·         primary beam line,

·         beam dump line,

·         scattering chamber beam exit or entrance flanges,

·         scattering chamber,

·         scattered particle exit ports to spectrometers,

·         cryogenic liquid target entrance, exit windows, or the flask itself,

·         spectrometer beam vacuum entrance or exit windows,

·         detectors windows such as Cerenkov Counter entrance or exit windows,

·         spectrometer magnet insulating vacuum spaces where scattered particles share the same vacuum as in the G0 SC magnet.


Many of these applications are vacuum spaces and, if properly protected by pressure limiting devices, may be considered exempt from the formal requirements of ES&H Manual Chapter 6151 Pressure Systems.  Some of the systems in use at Jefferson Lab with thin window requirements such as the beam dump line, Pressure Cerenkov Counters and Cryogenic Liquid Targets are, in fact, pressure systems with thin windows, and must be designed to ensure a level of safety greater than or equal to the level of protection afforded by the ASME codes.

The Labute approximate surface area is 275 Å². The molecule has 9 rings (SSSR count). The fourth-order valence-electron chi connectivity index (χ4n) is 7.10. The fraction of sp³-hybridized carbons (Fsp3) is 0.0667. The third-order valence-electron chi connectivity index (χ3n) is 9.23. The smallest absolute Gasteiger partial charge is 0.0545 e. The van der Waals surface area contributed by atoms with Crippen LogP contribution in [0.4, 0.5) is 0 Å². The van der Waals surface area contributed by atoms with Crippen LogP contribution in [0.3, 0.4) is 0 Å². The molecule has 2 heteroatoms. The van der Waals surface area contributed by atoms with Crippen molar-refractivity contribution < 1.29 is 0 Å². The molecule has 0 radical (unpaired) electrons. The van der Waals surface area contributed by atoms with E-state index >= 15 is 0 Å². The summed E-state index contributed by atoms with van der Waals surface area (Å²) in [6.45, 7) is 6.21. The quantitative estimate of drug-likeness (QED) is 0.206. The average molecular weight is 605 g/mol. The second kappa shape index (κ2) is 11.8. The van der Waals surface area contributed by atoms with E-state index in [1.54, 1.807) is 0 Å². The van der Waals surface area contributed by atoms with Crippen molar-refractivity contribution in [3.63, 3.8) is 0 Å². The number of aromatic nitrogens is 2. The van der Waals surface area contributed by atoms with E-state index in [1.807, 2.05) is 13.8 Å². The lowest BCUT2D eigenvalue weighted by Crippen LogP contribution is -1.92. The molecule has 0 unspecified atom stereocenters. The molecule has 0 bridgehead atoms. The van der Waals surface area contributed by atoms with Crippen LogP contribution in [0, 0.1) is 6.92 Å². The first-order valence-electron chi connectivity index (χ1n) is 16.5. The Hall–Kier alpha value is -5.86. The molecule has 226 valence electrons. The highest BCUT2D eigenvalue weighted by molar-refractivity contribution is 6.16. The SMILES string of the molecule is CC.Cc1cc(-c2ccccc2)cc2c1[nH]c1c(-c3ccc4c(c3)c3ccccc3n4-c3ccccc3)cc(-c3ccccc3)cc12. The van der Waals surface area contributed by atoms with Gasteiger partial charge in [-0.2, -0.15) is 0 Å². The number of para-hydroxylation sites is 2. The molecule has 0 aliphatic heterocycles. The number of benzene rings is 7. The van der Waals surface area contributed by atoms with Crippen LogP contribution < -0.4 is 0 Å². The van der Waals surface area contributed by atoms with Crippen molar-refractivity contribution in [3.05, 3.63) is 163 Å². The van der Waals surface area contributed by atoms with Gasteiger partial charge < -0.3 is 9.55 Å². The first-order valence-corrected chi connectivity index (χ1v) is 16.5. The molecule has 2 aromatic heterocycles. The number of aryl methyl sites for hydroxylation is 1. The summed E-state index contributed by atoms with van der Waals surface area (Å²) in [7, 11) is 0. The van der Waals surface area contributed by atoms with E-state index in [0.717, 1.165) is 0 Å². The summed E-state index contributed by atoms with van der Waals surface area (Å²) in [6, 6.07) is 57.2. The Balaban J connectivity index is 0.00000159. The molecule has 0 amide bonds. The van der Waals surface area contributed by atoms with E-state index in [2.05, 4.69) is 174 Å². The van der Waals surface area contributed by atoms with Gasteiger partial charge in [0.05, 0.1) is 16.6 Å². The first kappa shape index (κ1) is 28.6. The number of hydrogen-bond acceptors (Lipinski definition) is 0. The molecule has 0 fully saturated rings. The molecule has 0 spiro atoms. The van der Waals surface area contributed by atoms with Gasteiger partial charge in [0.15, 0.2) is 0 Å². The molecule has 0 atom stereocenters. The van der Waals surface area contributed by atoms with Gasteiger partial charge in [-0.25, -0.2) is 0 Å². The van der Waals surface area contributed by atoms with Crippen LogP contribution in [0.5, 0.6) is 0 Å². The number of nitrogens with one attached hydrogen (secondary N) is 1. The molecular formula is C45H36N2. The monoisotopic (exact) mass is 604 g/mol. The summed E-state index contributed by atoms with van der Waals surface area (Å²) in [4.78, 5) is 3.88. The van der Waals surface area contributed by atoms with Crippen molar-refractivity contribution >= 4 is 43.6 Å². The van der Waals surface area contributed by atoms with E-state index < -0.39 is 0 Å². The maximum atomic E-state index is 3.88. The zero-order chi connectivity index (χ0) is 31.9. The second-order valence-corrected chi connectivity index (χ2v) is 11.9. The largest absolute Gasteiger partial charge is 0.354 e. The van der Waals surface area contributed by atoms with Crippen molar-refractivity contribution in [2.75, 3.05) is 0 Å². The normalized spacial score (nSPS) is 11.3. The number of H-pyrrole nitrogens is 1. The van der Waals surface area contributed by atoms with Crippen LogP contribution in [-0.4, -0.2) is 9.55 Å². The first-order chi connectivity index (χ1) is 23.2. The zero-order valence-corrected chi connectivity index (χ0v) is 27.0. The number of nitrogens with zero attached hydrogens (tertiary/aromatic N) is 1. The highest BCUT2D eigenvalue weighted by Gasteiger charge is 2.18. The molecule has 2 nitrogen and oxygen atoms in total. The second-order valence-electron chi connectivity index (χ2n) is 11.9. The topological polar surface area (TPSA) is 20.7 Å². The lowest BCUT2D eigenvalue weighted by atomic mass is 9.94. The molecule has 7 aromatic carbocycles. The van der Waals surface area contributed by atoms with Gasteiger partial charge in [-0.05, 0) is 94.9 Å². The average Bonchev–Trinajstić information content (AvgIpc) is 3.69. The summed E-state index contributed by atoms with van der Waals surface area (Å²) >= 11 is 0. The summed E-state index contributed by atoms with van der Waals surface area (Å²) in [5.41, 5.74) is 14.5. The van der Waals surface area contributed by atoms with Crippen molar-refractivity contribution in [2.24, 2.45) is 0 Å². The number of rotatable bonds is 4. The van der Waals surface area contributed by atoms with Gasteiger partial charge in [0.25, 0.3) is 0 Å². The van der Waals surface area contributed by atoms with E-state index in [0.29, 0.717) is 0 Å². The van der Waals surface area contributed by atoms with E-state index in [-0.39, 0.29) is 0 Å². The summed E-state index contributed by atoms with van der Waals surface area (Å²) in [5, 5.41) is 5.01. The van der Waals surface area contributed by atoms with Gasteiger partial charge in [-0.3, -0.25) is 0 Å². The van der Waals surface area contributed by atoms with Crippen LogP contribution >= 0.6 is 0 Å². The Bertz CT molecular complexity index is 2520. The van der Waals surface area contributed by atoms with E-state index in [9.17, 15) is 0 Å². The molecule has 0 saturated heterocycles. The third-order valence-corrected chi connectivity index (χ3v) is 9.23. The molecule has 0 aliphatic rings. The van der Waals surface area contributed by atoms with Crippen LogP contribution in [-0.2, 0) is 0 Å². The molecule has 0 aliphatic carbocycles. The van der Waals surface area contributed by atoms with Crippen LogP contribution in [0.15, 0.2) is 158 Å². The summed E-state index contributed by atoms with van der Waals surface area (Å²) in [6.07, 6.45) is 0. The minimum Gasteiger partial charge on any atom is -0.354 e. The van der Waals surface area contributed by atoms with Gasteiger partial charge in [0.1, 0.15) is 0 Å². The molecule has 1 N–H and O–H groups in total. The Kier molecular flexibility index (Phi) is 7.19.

This appendix collects the design experience, materials, processes and procedures commonly in use at Jefferson Lab to implement thin windows designs.  It is the recommendation of the Pressure Systems Committee that these processes be used to design all thin windows at Jefferson Lab, both for thin windows in exempt vessels and for thin windows in pressure systems.


2.1              Materials